Concentrated Mutual Funds Perform Better, Michigan Business School Study Shows
ANN ARBOR, Mich.---Mutual funds perform better if their holdings are invested in fewer industries, according to a new University of Michigan Business School study on the industry concentration of U.S. equity funds.
¿Though actively managed funds vary substantially in their portfolio concentration, funds with more concentrated portfolios perform better than funds with more diversified portfolios,¿ said Clemens Sialm, assistant professor of finance at the Michigan Business School. ¿This performance seems to be generated by a better stock-picking ability of managers.¿
Sialm and colleagues Marcin Kacperczyk and Lu Zheng studied more than 2,000 actively managed diversified equity funds from 1984-1999 and found that mutual funds with above-median concentration yield an average abnormal return of 2.18 percent per year before expenses and 0.82 percent per year after expenses. On the other hand, more diversified mutual funds yield an average abnormal return of 0.39 percent per year before expenses and -0.73 percent per year after expenses.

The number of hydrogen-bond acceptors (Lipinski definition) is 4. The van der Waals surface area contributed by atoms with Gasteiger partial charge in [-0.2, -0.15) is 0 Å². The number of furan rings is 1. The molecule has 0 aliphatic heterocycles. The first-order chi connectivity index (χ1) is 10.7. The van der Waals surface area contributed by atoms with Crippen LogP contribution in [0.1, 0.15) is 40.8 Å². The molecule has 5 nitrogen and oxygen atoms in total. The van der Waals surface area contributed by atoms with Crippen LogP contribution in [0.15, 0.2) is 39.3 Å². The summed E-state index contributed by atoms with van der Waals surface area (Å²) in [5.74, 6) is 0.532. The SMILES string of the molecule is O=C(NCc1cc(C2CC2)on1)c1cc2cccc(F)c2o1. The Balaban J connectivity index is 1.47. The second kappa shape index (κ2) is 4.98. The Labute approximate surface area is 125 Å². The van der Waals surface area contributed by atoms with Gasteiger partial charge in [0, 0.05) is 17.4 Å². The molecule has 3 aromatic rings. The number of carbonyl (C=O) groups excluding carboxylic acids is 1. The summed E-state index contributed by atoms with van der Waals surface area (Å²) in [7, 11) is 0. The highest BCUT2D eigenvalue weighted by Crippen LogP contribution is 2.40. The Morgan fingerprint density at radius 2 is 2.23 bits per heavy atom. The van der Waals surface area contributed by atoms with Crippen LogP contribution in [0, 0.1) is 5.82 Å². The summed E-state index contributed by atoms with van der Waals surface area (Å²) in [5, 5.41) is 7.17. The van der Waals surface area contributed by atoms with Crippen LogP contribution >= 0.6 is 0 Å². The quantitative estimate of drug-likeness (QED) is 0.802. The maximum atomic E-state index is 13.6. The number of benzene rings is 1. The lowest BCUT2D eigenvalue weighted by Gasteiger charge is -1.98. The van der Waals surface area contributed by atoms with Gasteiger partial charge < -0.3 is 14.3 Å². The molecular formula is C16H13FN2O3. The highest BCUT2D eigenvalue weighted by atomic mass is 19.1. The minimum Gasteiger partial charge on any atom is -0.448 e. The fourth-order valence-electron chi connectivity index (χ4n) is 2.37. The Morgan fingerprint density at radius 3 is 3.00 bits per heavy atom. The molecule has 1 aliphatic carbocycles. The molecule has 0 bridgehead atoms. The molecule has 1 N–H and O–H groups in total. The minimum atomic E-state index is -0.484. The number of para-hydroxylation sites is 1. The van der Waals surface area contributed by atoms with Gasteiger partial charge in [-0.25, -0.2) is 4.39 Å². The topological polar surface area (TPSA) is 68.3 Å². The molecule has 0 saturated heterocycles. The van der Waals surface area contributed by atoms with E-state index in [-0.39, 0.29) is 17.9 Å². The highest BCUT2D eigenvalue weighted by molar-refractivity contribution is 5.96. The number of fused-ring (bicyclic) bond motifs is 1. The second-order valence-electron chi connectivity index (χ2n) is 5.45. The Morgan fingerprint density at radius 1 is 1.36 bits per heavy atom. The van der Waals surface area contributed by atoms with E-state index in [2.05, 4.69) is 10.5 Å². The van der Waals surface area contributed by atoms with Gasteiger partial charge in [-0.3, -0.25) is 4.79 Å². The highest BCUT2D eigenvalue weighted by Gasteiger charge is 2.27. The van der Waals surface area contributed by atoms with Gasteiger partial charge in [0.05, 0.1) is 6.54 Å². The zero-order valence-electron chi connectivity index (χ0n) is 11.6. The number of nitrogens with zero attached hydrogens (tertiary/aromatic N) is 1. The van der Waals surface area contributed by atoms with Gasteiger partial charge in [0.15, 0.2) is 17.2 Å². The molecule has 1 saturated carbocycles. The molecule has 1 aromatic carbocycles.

¿Conventional wisdom suggests that mutual fund managers should widely diversify their holdings across industries to reduce their portfolio¿s idiosyncratic risk,¿ said Zheng, assistant professor of finance at the Michigan Business School. ¿However, fund managers might want to hold concentrated portfolios if they believe that some industries will outperform the overall market or if they have superior information to select profitable stocks in specific industries.¿
The researchers found that mutual funds with more concentrated portfolios may, indeed, have informational or operational advantages and that the greater performance of these funds is due primarily to superior stock selection ability by their managers.
According to the study, managers of more concentrated funds overweigh growth and small stocks.
¿Our results indicate that concentrated funds outperform diversified funds even after adjusting for industry performance,¿ said Marcin Kacperczyk, a Ph.D. candidate in the finance department at the Michigan Business School. ¿Interestingly, concentrated funds have the ability to select better-performing stocks within industries and are able to select better-performing industries overall.¿
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